NORTH CAROLINA – The editor of a student newspaper in\nRaleigh lost his fight to publish advertisements from a gay and\nlesbian support group and a church-sponsored youth group in April\nafter the Wake County Board of Education upheld his principal’s\ndecision to censor the ads.
Matt Williams, a senior at Enloe High School and editor of\nthe Eagle’s Eye, said he fought the principal’s decision\nbecause other schools in the area allowed churches to advertise\nin their newspapers.
“The decision to fight came because I saw inconsistencies\nin what the school board said could be allowed and couldn’t be\nallowed,” Williams said.
He added that his principal, Lloyd Gardner, had previously\nallowed the school newspaper to publish the ad from the church-sponsored\nyouth group.
Williams said it was not until he wanted to run the ad from\nthe N.C. Lambda Youth Network, a Durham-based organization that\noffers support services to gay and lesbian students, that Gardner\ndecided to censor both the Lambda ad and the church ad.
“I’m absolutely sure that we would still be publishing\nthe church group ad if we hadn’t brought the Lambda ad to our\nprincipal’s attention,” Williams said.
The school board supported Gardner’s decision to censor both\nof the ads, but not before creating a controversy of its own.
The board announced it would hold the hearing on Gardner’s\ndecision in a closed session. Williams, who was scheduled to appear\nbefore the board, wrote a letter to the chairman of the school\nboard objecting to the closure. He also contacted the North Carolina\nPress Association, which threatened to seek a temporary restraining\norder against the board if the meeting were held in a closed session.
The board finally decided to hold the hearing in the open on\nthe morning of the day Williams was scheduled to appear.
Board member Judy Hoffman said it is customary for the board’s\nmeetings to be closed when they involve a student. She said the\nboard agreed to open the meeting in response to Williams’ request.
Williams said he wanted the meeting to be open to make other\npeople aware of what the board was doing, but he said he did not\nthink the last-minute decision to open the hearing hurt his appeal.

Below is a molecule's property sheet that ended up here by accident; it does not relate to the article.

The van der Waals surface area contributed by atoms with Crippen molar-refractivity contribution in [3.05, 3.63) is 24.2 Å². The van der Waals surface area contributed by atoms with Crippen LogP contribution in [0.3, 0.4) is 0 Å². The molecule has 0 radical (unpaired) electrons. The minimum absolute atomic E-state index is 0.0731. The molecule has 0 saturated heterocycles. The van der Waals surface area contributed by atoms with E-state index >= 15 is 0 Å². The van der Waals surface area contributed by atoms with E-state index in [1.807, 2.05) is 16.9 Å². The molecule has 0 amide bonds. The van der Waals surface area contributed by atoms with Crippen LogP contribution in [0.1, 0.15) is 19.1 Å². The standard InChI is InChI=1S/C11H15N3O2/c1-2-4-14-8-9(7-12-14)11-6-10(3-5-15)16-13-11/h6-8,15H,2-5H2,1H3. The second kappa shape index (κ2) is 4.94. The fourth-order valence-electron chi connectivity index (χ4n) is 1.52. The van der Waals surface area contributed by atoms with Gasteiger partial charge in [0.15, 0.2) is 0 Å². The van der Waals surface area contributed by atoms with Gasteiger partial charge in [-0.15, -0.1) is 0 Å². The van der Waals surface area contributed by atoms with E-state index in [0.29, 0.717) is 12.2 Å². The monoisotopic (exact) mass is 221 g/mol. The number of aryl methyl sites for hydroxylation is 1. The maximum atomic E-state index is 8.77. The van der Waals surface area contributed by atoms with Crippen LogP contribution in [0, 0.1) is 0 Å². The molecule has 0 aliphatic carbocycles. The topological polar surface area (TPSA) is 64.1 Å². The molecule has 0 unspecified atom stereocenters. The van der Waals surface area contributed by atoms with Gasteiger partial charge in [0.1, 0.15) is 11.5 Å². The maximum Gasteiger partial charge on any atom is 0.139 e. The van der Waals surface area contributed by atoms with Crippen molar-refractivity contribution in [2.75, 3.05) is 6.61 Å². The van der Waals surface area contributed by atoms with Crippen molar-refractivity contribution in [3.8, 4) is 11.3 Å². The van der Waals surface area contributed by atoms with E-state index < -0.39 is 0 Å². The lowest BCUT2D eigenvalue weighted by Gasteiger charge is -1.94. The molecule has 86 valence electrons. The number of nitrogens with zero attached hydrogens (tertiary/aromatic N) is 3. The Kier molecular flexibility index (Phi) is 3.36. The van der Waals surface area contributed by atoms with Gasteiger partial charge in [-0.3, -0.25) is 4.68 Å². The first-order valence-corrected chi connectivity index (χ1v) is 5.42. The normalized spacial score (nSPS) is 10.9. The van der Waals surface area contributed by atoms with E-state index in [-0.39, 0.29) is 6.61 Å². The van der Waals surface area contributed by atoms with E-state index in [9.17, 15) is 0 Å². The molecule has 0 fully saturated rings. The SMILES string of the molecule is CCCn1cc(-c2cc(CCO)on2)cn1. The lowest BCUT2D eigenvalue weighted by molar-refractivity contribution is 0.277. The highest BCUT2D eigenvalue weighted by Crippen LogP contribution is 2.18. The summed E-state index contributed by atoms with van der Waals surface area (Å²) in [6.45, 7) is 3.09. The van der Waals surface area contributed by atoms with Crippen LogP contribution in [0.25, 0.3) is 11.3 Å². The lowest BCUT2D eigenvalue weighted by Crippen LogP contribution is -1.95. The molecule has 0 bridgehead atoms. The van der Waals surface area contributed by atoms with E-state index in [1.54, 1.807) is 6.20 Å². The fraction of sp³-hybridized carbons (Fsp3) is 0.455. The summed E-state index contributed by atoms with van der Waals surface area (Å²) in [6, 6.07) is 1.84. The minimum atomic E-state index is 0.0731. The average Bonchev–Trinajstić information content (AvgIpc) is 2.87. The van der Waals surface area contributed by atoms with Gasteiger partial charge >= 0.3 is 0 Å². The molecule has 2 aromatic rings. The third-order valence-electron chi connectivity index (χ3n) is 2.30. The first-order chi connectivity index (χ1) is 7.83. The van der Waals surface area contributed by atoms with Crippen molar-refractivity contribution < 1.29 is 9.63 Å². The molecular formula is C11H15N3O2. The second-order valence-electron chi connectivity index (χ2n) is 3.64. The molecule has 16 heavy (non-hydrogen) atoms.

“I think that no matter what preparation we would have\nhad, the school board would have made the same decision,”\nWilliams said.
“Strictly speaking, the school board followed the policy\nthat they wrote,” Williams said. “The school board gave\nMr. Gardner the power to make any decisions that he deemed necessary.”
The policy Williams is referring to, and Gardner cited as his\nreason for censoring the ads, permits school administrators to\nhalt the distribution of a publication that “associates the\nschool with any position other than neutrality on matters of political\ncontroversy.”
Kay Phillips, director of the North Carolina Scholastic Media\nAssociation, agreed with Williams’ assessment of the board’s decision.
“The principal only upheld this policy, and until we work\nto get the policy changed, the principal just has too much power,”\nshe said.
But board members J.C. O’Neal and Hoffman said they did not\nhave any plans to lessen principals’ control over student publications.
“[The principal] is where the buck stops in that building,”\nHoffman said. “He should always have a say in any decisions\nthat go on in that school.”
Williams said he does not think the board will change its policy\nany time soon, either, but hopes principals will be less eager\nto censor student publications in the future.
“It’s definitely raised the issue with people, and it\nmay change a principal’s decision down the road,” he said.\n